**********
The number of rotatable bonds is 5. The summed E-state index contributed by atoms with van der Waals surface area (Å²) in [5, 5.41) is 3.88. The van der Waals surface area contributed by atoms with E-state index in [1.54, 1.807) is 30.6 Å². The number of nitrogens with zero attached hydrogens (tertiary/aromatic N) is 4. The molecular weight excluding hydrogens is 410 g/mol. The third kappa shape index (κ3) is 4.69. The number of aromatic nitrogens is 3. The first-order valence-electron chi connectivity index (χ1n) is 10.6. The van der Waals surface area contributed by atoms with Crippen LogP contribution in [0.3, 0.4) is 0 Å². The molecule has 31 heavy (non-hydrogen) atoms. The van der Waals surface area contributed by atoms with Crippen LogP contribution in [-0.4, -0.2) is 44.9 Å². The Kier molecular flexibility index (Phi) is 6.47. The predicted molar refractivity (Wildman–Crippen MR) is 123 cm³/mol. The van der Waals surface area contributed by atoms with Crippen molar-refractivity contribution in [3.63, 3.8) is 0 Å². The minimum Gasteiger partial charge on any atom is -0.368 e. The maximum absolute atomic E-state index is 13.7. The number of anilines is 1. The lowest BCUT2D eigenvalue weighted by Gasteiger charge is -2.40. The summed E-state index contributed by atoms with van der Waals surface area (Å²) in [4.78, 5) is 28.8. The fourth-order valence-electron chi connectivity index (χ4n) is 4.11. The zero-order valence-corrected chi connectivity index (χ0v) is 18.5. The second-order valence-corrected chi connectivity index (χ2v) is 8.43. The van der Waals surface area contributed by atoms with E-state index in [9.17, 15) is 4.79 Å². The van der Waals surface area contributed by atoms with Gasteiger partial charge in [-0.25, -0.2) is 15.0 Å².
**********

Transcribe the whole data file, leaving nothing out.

The number of rotatable bonds is 5. The summed E-state index contributed by atoms with van der Waals surface area (Å²) in [5, 5.41) is 3.88. The van der Waals surface area contributed by atoms with E-state index in [1.54, 1.807) is 30.6 Å². The number of nitrogens with zero attached hydrogens (tertiary/aromatic N) is 4. The molecular weight excluding hydrogens is 410 g/mol. The third kappa shape index (κ3) is 4.69. The number of aromatic nitrogens is 3. The first-order valence-electron chi connectivity index (χ1n) is 10.6. The van der Waals surface area contributed by atoms with Crippen LogP contribution in [0.3, 0.4) is 0 Å². The molecule has 31 heavy (non-hydrogen) atoms. The van der Waals surface area contributed by atoms with Crippen LogP contribution in [-0.4, -0.2) is 44.9 Å². The Kier molecular flexibility index (Phi) is 6.47. The predicted molar refractivity (Wildman–Crippen MR) is 123 cm³/mol. The van der Waals surface area contributed by atoms with Crippen molar-refractivity contribution in [3.63, 3.8) is 0 Å². The minimum Gasteiger partial charge on any atom is -0.368 e. The maximum absolute atomic E-state index is 13.7. The number of anilines is 1. The lowest BCUT2D eigenvalue weighted by Gasteiger charge is -2.40. The summed E-state index contributed by atoms with van der Waals surface area (Å²) in [4.78, 5) is 28.8. The fourth-order valence-electron chi connectivity index (χ4n) is 4.11. The zero-order valence-corrected chi connectivity index (χ0v) is 18.5. The second-order valence-corrected chi connectivity index (χ2v) is 8.43. The van der Waals surface area contributed by atoms with E-state index in [9.17, 15) is 4.79 Å². The van der Waals surface area contributed by atoms with Gasteiger partial charge in [-0.25, -0.2) is 15.0 Å².